Monday, January 17, 2011

Context vs. Clutter

A trade-off
The very notion of a mashup almost requires a good old tiled basemap service.  The geographic reference is a valuable canvas of context to lob data onto.  However, that context can sometimes prove overkill and the noise of what is essentially a reference map for driving directions clutters the thematic data overlain and muddles communication.  Ideally you are working within the intersection of beneficial context and marginal noise, but that might not always be the case.  So...
You may at times have a substantial enough set of thematic data, such that it inherently provides its own geographic reference, that it can stand on its own.  In that case you might want to provide a "blank" basemap option, which nukes the cartographic basemap in exchange for a blank spatial canvas.

A thematic map of population migration in Southeast Michigan with a "Blank" basemap.  Sometimes, if the overlain data is hefty enough to provide it's own geographic context, a cartographic basemap only adds noise.

That same thematic layer over Bing's hybrid map style.  Hybrid can be attractive, and provide context, but sometimes there is too much secondary information and it detracts from the presentation.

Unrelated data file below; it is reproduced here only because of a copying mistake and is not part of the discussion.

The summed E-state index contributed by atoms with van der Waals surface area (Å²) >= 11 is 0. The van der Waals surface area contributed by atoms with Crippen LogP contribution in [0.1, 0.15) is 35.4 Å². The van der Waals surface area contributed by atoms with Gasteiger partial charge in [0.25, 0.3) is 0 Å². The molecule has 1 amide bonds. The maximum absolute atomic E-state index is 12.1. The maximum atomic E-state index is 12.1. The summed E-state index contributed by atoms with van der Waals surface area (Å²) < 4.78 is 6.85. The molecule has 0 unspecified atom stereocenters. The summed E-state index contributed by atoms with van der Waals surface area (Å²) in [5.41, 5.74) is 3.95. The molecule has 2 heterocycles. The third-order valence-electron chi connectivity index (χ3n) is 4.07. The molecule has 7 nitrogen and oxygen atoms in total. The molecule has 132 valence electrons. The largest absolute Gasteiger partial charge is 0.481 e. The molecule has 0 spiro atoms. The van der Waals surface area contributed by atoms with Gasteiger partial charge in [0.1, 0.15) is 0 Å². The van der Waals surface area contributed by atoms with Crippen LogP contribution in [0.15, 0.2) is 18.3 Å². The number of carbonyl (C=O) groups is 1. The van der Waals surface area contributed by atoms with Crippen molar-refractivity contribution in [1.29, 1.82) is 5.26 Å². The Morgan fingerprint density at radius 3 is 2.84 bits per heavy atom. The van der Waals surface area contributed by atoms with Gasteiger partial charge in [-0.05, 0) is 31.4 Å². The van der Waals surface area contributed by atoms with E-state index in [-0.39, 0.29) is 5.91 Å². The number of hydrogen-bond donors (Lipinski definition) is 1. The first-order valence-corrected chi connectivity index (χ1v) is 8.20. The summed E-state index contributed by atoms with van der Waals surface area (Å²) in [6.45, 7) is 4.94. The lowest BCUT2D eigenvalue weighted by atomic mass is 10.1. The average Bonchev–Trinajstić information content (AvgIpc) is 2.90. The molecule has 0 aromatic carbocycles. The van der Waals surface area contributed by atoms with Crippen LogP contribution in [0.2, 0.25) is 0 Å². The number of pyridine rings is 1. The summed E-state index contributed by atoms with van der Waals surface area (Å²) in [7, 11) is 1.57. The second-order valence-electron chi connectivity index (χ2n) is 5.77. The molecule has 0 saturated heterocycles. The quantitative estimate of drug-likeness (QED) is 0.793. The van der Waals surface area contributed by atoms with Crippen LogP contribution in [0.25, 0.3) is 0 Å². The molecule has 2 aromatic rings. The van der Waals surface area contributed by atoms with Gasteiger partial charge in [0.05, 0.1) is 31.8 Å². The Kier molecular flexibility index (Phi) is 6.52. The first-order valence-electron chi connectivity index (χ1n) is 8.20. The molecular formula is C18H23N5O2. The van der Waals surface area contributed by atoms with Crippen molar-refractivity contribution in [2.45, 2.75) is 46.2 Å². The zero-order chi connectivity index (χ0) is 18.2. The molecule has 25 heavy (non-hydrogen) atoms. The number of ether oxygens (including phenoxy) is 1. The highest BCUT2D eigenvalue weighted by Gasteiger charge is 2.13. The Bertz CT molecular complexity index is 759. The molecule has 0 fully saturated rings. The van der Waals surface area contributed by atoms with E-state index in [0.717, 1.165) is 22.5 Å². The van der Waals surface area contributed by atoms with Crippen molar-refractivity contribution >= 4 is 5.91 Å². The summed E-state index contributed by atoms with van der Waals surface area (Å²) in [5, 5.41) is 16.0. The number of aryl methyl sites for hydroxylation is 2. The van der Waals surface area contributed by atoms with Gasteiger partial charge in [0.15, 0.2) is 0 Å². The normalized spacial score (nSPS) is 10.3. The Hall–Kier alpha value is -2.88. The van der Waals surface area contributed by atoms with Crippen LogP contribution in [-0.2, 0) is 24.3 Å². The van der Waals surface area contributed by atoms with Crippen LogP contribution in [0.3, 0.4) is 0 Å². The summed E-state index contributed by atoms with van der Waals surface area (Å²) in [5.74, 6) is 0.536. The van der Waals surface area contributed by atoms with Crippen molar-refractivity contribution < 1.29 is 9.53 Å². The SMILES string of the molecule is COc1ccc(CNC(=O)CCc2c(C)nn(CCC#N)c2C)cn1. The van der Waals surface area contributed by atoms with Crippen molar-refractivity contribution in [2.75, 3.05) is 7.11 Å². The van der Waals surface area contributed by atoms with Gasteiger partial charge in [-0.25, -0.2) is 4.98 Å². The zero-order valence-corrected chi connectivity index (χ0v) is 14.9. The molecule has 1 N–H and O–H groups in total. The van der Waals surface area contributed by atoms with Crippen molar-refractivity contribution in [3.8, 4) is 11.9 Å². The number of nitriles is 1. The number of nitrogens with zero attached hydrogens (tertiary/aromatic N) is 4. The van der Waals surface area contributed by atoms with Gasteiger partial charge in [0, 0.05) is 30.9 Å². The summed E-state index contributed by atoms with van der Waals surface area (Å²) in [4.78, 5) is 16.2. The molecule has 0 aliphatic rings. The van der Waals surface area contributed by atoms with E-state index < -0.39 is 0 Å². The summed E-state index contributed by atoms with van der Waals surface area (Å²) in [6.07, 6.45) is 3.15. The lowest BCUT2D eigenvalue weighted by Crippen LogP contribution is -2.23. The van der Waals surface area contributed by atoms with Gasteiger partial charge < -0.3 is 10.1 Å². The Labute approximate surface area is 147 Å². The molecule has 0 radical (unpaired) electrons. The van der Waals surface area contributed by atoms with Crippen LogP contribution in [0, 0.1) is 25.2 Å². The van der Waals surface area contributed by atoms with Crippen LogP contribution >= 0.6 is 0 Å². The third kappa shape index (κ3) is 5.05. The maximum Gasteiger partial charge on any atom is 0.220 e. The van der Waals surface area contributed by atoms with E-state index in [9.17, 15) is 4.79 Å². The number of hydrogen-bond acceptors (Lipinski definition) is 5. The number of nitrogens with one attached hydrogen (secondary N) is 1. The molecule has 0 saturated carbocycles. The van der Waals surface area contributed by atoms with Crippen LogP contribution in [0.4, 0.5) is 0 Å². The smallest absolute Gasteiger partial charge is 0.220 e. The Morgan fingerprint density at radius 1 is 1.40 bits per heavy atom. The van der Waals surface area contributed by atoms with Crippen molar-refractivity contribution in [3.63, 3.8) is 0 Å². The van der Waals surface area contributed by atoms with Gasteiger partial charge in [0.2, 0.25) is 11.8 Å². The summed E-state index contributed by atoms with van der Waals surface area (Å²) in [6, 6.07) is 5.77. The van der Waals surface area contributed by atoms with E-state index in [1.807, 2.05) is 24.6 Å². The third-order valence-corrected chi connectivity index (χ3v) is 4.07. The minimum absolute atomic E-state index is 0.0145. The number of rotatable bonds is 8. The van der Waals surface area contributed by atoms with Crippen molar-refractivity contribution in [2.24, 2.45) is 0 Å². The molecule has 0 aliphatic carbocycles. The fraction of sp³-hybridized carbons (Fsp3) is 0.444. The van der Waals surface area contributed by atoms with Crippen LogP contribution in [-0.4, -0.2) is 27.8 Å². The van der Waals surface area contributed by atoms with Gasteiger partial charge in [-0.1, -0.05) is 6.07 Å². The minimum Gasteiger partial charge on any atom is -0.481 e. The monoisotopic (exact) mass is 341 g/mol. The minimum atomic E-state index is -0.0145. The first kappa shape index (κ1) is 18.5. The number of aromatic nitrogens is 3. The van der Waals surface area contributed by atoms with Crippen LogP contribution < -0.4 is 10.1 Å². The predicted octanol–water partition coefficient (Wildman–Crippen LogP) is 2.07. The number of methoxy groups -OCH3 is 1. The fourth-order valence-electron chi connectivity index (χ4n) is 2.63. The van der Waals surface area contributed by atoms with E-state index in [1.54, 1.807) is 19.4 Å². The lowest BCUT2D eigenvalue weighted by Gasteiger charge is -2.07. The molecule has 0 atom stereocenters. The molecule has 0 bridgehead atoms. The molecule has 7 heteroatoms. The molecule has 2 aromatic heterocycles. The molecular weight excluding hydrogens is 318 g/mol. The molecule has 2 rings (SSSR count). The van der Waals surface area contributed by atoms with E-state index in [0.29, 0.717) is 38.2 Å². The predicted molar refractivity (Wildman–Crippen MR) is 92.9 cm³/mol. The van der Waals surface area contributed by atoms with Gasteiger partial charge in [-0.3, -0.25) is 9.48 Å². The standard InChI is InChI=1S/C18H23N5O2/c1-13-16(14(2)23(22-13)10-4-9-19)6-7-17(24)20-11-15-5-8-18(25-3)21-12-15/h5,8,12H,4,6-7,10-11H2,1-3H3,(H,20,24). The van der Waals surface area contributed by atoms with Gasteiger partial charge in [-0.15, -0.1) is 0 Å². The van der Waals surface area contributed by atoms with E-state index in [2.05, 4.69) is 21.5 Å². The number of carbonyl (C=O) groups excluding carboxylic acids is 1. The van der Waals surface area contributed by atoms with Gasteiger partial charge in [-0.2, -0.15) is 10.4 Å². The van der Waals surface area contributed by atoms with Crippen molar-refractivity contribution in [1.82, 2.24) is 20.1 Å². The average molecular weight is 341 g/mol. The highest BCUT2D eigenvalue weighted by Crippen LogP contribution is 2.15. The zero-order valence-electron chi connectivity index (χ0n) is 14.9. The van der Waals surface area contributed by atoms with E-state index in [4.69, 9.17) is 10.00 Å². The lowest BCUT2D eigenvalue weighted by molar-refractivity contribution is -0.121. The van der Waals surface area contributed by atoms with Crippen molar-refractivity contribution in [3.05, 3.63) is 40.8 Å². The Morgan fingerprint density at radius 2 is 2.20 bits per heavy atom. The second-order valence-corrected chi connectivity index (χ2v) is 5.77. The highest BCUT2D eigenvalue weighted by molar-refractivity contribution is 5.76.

Here it is with the road map style.  The cartographic content provides some context, but again there is always a "noise" trade-off.  Does the noise outweigh the context benefit?  That's your call.

Here's how configure a blank basemap option in Visual Fusion...
In the tag, you'll see some default map styles, probably Bing's road, aerial, and hybrid.  But you can add more (or tiles from additional providers) if you like, and if you want a blank basemap, just add a "Url" property and leave it empty.  The "MapBackground" color (hex of Opacity, Red, Green, and Blue) will be your new backdrop.  Bang, there you have it:

<Basemap ID="Blank" Label="BLANK" MapBackground="#FFEFEFEF" GridColor="#80990000" Url=""/>

If you are bold and daring you can find more configuration doodads here.

Another example
Here is that same data, except rather than polygons (which can lead to larger, though not necessarily more important, areas demanding undue visual attention) we use dots.  This is a fun case because the dots themselves are not as dense (and are closer to visual equals than their polygon treatment) but that dispersion causes them to suffer even more from the noise of a basemap.  Here are some examples with various basemap options...

Cloudmade lets you create your own style of basemap; you pick what gets shown and how.  In this case, I made a basemap style named "IDV Basic" which you can access, too, if you like.

But a blank, relatively dark, basemap isn't so bad either.  The more I look at this the more I like it!

With a hybrid style, I can hardly differentiate my dots from the labeled elements in the basemap.  Not perfect.

With the relatively light though very busy road style, I pretty much lose my thematic layer altogether.

In short, data is king.  It will benefit from context, whether it comes in the form of additional feeds that buttress the data, cohort timelines or charts, or a helpful referential basemap.  But don't let a busy basemap dictate the terms of your mashup!

No comments:

Post a Comment